In this study, we also found that there were no apparent differences in the distribution and intensity of labeling in cervices obtained from nonpregnant women after hysterectomy and women after cesarean section at term (data not shown). Thus available data indicate that, with the exception of the placenta, the use of tissues from nonpregnant humans are satisfactory for identifying specific relaxin-binding cells.
Findings in this study support the view that relaxin-in-duced remodeling of connective tissue has potential for clinical applications. The efficacy of human recombinant relaxin for the treatment of systemic sclerosis is presently under investigation. Relaxin also has potential as a cervical softening agent at term. Two recent clinical trials administered recombinant human relaxin intravaginally at term with the apparent intent of exerting a local effect on the cervix while avoiding possible systemic side effects. Both groups of investigators concluded that the failure of the relaxin treatment to soften the cervix may have been attributable to ineffective absorption of relaxin. There is a need to investigate the influence of relaxin on cervical softening in women and other primates under experimental conditions in which the hormone is administered in such a way as to have ready access to the systemic circulation. buy cheap antibiotics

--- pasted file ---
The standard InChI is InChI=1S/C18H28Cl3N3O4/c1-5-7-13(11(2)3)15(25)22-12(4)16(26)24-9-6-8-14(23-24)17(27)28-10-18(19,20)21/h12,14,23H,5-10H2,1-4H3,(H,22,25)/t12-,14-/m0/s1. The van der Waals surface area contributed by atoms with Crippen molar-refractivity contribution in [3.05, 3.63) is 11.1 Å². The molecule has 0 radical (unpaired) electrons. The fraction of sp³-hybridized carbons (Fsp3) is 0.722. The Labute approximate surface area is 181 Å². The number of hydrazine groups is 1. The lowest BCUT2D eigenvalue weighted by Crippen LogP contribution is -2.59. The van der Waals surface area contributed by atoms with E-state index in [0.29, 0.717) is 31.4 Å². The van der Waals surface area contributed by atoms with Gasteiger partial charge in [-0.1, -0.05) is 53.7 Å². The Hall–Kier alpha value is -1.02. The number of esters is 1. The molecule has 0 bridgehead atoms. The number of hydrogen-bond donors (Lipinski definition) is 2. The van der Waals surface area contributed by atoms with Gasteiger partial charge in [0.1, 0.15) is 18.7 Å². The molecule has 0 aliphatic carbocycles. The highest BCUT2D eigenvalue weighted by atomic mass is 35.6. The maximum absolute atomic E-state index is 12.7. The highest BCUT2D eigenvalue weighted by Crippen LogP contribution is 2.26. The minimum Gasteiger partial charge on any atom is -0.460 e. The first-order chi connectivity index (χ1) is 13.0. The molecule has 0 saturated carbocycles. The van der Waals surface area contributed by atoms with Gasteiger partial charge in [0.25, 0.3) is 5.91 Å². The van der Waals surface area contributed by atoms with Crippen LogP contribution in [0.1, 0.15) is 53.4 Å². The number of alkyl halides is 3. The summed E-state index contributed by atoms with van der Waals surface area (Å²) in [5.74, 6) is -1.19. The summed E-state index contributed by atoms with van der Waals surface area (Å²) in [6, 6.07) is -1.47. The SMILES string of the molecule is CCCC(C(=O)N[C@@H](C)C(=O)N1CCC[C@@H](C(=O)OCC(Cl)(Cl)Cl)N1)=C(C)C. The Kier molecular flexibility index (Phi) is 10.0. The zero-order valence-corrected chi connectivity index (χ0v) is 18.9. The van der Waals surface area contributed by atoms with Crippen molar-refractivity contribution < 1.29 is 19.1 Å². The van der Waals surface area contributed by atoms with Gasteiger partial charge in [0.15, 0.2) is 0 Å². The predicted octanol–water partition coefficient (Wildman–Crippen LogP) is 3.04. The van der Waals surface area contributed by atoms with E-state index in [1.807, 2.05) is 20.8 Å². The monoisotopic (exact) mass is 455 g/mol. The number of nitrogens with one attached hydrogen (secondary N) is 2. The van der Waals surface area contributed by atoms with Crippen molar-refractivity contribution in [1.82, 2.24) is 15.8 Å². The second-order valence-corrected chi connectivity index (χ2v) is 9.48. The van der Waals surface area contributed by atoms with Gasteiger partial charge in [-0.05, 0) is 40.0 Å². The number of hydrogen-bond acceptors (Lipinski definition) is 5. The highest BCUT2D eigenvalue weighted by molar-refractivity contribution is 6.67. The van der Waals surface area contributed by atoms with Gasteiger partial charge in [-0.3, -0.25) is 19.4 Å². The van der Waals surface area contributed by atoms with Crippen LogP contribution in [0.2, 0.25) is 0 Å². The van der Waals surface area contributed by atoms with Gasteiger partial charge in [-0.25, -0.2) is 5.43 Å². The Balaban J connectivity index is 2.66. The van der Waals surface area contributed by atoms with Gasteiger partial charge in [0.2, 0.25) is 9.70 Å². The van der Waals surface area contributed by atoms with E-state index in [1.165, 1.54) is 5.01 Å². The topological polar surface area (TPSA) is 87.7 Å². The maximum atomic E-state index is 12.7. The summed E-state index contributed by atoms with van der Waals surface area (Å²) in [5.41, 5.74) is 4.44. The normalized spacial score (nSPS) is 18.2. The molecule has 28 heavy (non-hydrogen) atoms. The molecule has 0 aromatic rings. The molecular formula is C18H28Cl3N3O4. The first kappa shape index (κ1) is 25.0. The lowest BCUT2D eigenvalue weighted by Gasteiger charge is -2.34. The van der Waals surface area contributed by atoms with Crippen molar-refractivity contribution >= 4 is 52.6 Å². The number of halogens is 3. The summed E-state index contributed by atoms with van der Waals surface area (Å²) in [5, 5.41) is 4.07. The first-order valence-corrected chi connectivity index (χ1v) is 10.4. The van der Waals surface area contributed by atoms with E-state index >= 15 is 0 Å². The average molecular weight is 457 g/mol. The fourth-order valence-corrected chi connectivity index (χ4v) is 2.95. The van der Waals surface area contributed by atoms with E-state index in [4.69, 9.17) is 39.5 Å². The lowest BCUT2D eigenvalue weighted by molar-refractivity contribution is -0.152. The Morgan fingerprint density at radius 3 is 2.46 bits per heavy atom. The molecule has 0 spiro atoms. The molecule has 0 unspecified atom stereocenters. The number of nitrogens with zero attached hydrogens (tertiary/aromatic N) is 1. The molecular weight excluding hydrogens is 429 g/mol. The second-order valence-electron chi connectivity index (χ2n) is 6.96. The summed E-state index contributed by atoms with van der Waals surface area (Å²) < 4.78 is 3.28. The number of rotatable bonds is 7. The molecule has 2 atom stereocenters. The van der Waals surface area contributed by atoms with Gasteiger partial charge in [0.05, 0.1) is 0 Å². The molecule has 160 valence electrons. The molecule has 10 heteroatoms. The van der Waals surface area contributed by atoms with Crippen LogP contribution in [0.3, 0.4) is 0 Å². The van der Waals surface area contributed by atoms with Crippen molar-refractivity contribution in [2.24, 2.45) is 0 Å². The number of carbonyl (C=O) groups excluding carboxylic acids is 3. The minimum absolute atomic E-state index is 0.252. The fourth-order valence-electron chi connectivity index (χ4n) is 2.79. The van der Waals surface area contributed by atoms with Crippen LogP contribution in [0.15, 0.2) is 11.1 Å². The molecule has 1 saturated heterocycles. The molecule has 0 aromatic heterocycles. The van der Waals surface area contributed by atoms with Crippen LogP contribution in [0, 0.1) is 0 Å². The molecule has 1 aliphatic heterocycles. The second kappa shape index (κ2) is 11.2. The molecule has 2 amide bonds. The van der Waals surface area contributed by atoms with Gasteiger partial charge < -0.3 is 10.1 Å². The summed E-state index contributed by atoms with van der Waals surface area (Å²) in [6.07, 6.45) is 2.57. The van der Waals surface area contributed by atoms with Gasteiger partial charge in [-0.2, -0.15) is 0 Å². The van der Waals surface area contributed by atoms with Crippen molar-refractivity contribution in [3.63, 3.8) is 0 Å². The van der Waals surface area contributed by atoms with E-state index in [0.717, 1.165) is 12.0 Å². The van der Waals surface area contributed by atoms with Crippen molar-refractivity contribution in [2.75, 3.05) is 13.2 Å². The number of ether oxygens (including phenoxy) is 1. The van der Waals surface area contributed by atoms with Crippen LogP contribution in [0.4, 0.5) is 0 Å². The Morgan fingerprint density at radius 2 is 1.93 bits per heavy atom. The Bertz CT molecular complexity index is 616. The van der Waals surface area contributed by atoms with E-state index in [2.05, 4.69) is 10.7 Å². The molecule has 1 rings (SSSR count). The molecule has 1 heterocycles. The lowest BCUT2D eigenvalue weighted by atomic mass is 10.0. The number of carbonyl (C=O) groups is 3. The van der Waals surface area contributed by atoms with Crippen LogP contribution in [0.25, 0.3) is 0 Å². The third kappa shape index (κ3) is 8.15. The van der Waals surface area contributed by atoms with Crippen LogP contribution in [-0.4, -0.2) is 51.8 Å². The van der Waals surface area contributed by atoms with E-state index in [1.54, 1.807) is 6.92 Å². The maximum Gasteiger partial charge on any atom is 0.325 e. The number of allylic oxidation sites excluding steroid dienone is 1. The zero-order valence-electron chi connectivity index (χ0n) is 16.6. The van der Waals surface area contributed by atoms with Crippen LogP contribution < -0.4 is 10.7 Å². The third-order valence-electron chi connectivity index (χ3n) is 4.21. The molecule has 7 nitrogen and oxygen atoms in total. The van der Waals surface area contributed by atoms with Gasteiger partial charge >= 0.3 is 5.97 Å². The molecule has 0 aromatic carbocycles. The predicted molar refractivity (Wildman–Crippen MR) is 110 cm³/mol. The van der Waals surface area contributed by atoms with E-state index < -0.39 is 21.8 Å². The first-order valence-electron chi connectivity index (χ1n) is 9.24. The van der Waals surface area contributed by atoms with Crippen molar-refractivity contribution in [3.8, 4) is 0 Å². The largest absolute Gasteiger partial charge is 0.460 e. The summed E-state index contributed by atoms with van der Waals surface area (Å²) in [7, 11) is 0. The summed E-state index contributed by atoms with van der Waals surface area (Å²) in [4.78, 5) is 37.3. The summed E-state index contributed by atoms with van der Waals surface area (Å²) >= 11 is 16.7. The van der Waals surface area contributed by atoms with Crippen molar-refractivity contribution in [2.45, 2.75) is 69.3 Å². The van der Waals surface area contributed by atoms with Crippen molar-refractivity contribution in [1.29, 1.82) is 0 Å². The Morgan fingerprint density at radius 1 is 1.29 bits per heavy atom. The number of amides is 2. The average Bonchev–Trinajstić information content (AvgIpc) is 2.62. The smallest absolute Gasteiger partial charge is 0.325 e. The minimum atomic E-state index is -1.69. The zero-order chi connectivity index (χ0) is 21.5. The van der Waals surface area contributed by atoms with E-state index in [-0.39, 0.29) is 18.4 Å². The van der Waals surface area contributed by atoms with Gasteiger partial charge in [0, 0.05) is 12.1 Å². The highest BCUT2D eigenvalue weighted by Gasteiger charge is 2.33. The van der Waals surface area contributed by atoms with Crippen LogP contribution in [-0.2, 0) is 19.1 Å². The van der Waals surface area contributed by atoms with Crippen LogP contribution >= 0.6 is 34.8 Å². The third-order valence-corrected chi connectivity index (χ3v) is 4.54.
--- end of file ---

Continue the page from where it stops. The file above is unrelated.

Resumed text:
In summary, this study identifies specific relaxin-binding cells in the cervix, vagina, uterus, mammary glands, nipples, and placenta of the human. They are epithelial cells, smooth muscle cells, and blood vessels in the cervix, vagina, uterus, and mammary nipples; epithelial cells and blood vessels in the mammary glands; skin and sebaceous glands of the nipples; and amnion epithelium, syncytiotro-phoblast, and blood vessels within the placenta. We conclude that the specific relaxin-binding cells probably contain relaxin receptors. Identification of putative relaxin receptors may provide insight into physiological and/or therapeutic roles for relaxin in the human.